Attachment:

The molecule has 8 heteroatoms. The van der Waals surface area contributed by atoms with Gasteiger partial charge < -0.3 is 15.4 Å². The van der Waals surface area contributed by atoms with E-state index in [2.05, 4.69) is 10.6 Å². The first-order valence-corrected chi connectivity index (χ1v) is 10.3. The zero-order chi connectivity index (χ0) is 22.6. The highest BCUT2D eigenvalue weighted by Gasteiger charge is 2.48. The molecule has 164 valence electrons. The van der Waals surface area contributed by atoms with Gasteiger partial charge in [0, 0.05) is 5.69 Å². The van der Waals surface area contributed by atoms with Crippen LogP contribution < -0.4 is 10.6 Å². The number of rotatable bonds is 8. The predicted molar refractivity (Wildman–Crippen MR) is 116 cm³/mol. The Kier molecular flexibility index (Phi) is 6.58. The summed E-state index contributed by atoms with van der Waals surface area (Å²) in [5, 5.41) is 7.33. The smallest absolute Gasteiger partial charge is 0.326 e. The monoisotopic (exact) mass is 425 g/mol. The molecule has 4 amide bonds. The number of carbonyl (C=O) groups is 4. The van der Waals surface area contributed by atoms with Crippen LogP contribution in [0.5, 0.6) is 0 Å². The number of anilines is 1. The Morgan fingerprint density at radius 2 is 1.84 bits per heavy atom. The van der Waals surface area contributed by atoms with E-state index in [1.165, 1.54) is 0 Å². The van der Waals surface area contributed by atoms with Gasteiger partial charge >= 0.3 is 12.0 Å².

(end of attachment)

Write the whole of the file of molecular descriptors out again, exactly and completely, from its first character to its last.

The molecule has 8 heteroatoms. The van der Waals surface area contributed by atoms with Gasteiger partial charge < -0.3 is 15.4 Å². The van der Waals surface area contributed by atoms with E-state index in [2.05, 4.69) is 10.6 Å². The first-order valence-corrected chi connectivity index (χ1v) is 10.3. The zero-order chi connectivity index (χ0) is 22.6. The highest BCUT2D eigenvalue weighted by Gasteiger charge is 2.48. The molecule has 164 valence electrons. The van der Waals surface area contributed by atoms with Gasteiger partial charge in [0, 0.05) is 5.69 Å². The van der Waals surface area contributed by atoms with Crippen LogP contribution < -0.4 is 10.6 Å². The number of rotatable bonds is 8. The predicted molar refractivity (Wildman–Crippen MR) is 116 cm³/mol. The Kier molecular flexibility index (Phi) is 6.58. The summed E-state index contributed by atoms with van der Waals surface area (Å²) in [5, 5.41) is 7.33. The smallest absolute Gasteiger partial charge is 0.326 e. The monoisotopic (exact) mass is 425 g/mol. The molecule has 4 amide bonds. The number of carbonyl (C=O) groups is 4. The van der Waals surface area contributed by atoms with Crippen LogP contribution in [0.5, 0.6) is 0 Å². The number of anilines is 1. The Morgan fingerprint density at radius 2 is 1.84 bits per heavy atom. The van der Waals surface area contributed by atoms with E-state index in [1.165, 1.54) is 0 Å². The van der Waals surface area contributed by atoms with Gasteiger partial charge >= 0.3 is 12.0 Å².